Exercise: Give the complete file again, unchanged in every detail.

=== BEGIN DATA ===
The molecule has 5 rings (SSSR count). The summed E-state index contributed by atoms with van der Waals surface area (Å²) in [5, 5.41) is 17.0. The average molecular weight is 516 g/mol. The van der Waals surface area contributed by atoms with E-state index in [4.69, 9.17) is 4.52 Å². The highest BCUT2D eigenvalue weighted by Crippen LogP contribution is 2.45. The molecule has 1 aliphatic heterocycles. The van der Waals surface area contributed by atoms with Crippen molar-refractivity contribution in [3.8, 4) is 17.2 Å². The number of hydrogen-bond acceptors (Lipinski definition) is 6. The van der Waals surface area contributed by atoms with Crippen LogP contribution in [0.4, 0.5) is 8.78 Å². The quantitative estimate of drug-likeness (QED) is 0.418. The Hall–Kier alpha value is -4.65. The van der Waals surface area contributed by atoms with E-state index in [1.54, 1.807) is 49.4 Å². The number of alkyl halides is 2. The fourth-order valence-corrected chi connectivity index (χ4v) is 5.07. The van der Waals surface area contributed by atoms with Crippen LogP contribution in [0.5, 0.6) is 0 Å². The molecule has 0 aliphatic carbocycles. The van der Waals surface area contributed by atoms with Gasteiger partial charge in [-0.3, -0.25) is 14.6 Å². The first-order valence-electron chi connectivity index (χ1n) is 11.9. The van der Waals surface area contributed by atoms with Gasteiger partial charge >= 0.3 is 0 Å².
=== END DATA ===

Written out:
The molecule has 5 rings (SSSR count). The summed E-state index contributed by atoms with van der Waals surface area (Å²) in [5, 5.41) is 17.0. The average molecular weight is 516 g/mol. The van der Waals surface area contributed by atoms with E-state index in [4.69, 9.17) is 4.52 Å². The highest BCUT2D eigenvalue weighted by Crippen LogP contribution is 2.45. The molecule has 1 aliphatic heterocycles. The van der Waals surface area contributed by atoms with Crippen molar-refractivity contribution in [3.8, 4) is 17.2 Å². The number of hydrogen-bond acceptors (Lipinski definition) is 6. The van der Waals surface area contributed by atoms with Crippen LogP contribution in [0.4, 0.5) is 8.78 Å². The quantitative estimate of drug-likeness (QED) is 0.418. The Hall–Kier alpha value is -4.65. The van der Waals surface area contributed by atoms with E-state index in [1.54, 1.807) is 49.4 Å². The number of alkyl halides is 2. The fourth-order valence-corrected chi connectivity index (χ4v) is 5.07. The van der Waals surface area contributed by atoms with Crippen LogP contribution in [0.5, 0.6) is 0 Å². The molecule has 0 aliphatic carbocycles. The van der Waals surface area contributed by atoms with Gasteiger partial charge in [-0.3, -0.25) is 14.6 Å². The first-order valence-electron chi connectivity index (χ1n) is 11.9. The van der Waals surface area contributed by atoms with Gasteiger partial charge >= 0.3 is 0 Å².